First Thoughts of Malaysia

The Kuala Lumpur airport (KLIA) seems as modern as any I've ever seen. Just as when flying into the international wing of Chicago or LAX, you must go down a long hallway after exiting the gate. Unlike Chicago and LAX, yesterday we had long “peoplemovers” to do the walking for us. They dumped us into what turned out to be a remote terminal hub, a beautifully architected multi-story open atrium area of shops (yes, including a Starbucks) overflowing with green. The elevator enclosures were clear tubes of glass that had people flowing on all sides -- really, quite impressive.

We then road the automated minitram to the main building. Following Fumie's mom (who's done this several times), exiting the tram she headed right while the massive flow of humanity headed left. It turns out that KLIA has separate immigration controls for travelers with connections, so after descending a level, we were greeted with a mini immigration section with a line all of one person deep. It was fantastic.

As an aside, I'll note that the last time I entered the US (last summer, at Chicago, I think), while waiting as next in line for immigration, the unprepared family at the head of the line next to us was getting treated so rudely by the immigration officer that I cringed and was embarrassed to be American. His “soul spirit” sister must have been working as the Malaysian immigration officer for the line next to us, as she was exceptionally rude to the unprepared family next to us. I guess it's the same everywhere. )-:

Anyway, after all of three minutes, we were through and into the domestic terminal where we were met by Fumie's dad, conveniently returning from a business trip. We made the short flight to Penang to discover that Penang's small regional airport was modern, bright, and clean, and like any modern airport full of shops hawking high-priced booze and purses. Oddly, though, and I should stress that this was the only hint of “third-worldness” I've seen so far, I did not notice a Starbucks.

Fumie's dad had a car, but it wouldn't fit all six of us, so he arranged a taxi to take us to our hotel, the “Krystal Suites”. It was just after sunset and the drive was quite pleasant -- lots of green and modern-looking shops.

The hotel room, really a two-bedroom suite with a 40-foot-long living room, is larger than our previous whole apartment. The bathroom is a bit suspect, and the floor is randomly lumpy, but otherwise it's fine. The air conditioners (4) work, which at this point seems to be the most important thing (since it's in the 90s and muggy every day).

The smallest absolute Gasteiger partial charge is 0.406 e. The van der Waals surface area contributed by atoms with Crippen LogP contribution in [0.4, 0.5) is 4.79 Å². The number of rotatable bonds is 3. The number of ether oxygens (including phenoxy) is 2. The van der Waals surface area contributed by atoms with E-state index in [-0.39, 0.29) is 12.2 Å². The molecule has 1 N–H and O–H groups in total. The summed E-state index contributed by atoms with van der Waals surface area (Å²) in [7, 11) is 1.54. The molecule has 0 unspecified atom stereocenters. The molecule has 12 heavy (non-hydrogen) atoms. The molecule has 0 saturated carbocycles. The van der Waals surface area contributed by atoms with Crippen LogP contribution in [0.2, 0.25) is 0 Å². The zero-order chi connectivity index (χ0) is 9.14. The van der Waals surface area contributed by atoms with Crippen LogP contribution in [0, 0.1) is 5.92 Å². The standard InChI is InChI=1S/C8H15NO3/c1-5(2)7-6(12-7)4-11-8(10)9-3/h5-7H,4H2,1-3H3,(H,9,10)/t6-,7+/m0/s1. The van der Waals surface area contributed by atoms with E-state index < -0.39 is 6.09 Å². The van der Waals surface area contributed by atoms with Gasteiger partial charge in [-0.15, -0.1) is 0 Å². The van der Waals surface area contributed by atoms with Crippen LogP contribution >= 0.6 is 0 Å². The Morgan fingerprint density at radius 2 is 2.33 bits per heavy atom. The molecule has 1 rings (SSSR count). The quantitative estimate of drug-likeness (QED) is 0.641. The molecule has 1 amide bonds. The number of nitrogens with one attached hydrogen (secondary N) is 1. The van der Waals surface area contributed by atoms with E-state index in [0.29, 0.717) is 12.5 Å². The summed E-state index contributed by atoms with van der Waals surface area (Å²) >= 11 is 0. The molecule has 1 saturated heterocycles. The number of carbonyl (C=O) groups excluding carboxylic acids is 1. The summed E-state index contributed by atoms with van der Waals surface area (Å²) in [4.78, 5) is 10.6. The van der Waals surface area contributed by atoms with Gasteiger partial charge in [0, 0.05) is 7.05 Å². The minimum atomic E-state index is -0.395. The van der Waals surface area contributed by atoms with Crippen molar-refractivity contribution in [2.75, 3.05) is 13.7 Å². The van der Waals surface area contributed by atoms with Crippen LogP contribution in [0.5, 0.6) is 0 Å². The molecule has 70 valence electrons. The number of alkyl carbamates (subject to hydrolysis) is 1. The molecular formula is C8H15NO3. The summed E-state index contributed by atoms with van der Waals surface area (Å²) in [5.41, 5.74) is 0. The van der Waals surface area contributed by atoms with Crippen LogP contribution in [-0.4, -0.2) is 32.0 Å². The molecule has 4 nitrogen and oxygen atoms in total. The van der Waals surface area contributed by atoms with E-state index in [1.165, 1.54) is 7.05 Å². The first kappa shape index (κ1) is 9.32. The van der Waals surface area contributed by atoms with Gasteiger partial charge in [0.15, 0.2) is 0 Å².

After dumping our luggage, the others joined us and we took a walk to a restaurant. I had to laugh when they walked into a Japanese restaurant(!) But it was 8pm (9pm Japan time) and Anthony was very tired and wanted milk, which the restaurant didn't have. So Fumie's dad and I walked a bit further to a 7-11 convenience store. (It turns out that this 7-11 is just a bit further from our hotel than the 7-11 near our place in Kyoto is far from our place). We got a bunch of bottled water and some milk. It filled a bag, and came to 8-something Ringgit -- about US$2.30.

The street was full of well-maintained cars, and not full of garbage. It seems to be a nice area.

Anyway, Anthony was so tired that I just took him back to the hotel, gave him his milk, and put him down.


One thing that struck me during this trip is how easy it is for GPS reception to be totally obscured. My GPS receiver got absolutely no reception unless it was pressed up against the window of the plane. Moving it, say, to my lap, and it got nothing. I guess the GPS designers had cruise missiles and other “have a clear view of the sky” items in mind.

Also, my GPS unit (Garmin GPSmap 60CS) has two ways to determine the altitude: a barometer and GPS. Inside a pressure-controled plane, the barometer is fairly useless, but I couldn't find a way to have it use the GPS for altitude (other than the one-time “Altidude via GPS” on the Satellite-Acquisition page's menu). Thus, while flying at 40,000 feet, it mostly said we were at 2,000 some meters. Fairly worthless )-:

One comment so far...

Hi! Jeffrey-san,Fumie-san and Anthony-kun ! I always read your blog and enjoy it.
(I like photos that you took it,cause there’re so beautiful!)
How’re you today in Malaysia? I hope you will all enjoy good health.
Have a wonderful travel!
Say hello to Fumie-san and Anthony-kun for Maho and me.

— comment by Yoshiko and Maho on March 8th, 2006 at 3:46pm JST (18 years, 5 months ago) comment permalink
Leave a comment...

All comments are invisible to others until Jeffrey approves them.

Please mention what part of the world you're writing from, if you don't mind. It's always interesting to see where people are visiting from.

IMPORTANT:I'm mostly retired, so I don't check comments often anymore, sorry.

You can use basic HTML; be sure to close tags properly.

Subscribe without commenting